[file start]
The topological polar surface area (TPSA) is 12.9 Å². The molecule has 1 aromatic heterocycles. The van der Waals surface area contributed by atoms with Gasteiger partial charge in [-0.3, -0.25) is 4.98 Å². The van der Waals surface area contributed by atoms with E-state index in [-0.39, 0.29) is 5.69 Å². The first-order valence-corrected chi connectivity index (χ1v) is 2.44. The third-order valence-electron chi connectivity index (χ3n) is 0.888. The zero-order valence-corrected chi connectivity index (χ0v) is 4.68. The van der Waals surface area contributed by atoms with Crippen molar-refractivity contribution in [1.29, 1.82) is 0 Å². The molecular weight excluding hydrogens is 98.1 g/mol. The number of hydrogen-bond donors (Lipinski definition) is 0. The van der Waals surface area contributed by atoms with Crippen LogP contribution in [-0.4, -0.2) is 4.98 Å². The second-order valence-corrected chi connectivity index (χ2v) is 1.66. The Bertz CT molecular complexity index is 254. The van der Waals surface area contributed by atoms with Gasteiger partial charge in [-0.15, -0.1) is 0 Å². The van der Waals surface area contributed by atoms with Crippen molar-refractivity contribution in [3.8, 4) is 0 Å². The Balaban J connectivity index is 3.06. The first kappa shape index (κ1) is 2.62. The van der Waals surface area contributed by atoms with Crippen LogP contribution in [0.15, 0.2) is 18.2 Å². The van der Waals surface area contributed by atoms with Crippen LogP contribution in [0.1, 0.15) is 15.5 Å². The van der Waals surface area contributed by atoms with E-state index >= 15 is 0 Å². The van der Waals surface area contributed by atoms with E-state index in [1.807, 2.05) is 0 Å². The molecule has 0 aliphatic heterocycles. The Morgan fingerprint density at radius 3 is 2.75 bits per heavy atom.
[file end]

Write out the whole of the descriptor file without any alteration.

The topological polar surface area (TPSA) is 12.9 Å². The molecule has 1 aromatic heterocycles. The van der Waals surface area contributed by atoms with Gasteiger partial charge in [-0.3, -0.25) is 4.98 Å². The van der Waals surface area contributed by atoms with E-state index in [-0.39, 0.29) is 5.69 Å². The first-order valence-corrected chi connectivity index (χ1v) is 2.44. The third-order valence-electron chi connectivity index (χ3n) is 0.888. The zero-order valence-corrected chi connectivity index (χ0v) is 4.68. The van der Waals surface area contributed by atoms with Crippen molar-refractivity contribution in [1.29, 1.82) is 0 Å². The molecular weight excluding hydrogens is 98.1 g/mol. The number of hydrogen-bond donors (Lipinski definition) is 0. The van der Waals surface area contributed by atoms with Crippen LogP contribution in [-0.4, -0.2) is 4.98 Å². The second-order valence-corrected chi connectivity index (χ2v) is 1.66. The Bertz CT molecular complexity index is 254. The van der Waals surface area contributed by atoms with Gasteiger partial charge in [-0.15, -0.1) is 0 Å². The van der Waals surface area contributed by atoms with Crippen molar-refractivity contribution in [3.8, 4) is 0 Å². The Balaban J connectivity index is 3.06. The first kappa shape index (κ1) is 2.62. The van der Waals surface area contributed by atoms with Crippen LogP contribution in [0.15, 0.2) is 18.2 Å². The van der Waals surface area contributed by atoms with Crippen LogP contribution in [0.1, 0.15) is 15.5 Å². The van der Waals surface area contributed by atoms with E-state index >= 15 is 0 Å². The van der Waals surface area contributed by atoms with E-state index in [1.807, 2.05) is 0 Å². The molecule has 0 aliphatic heterocycles. The Morgan fingerprint density at radius 3 is 2.75 bits per heavy atom.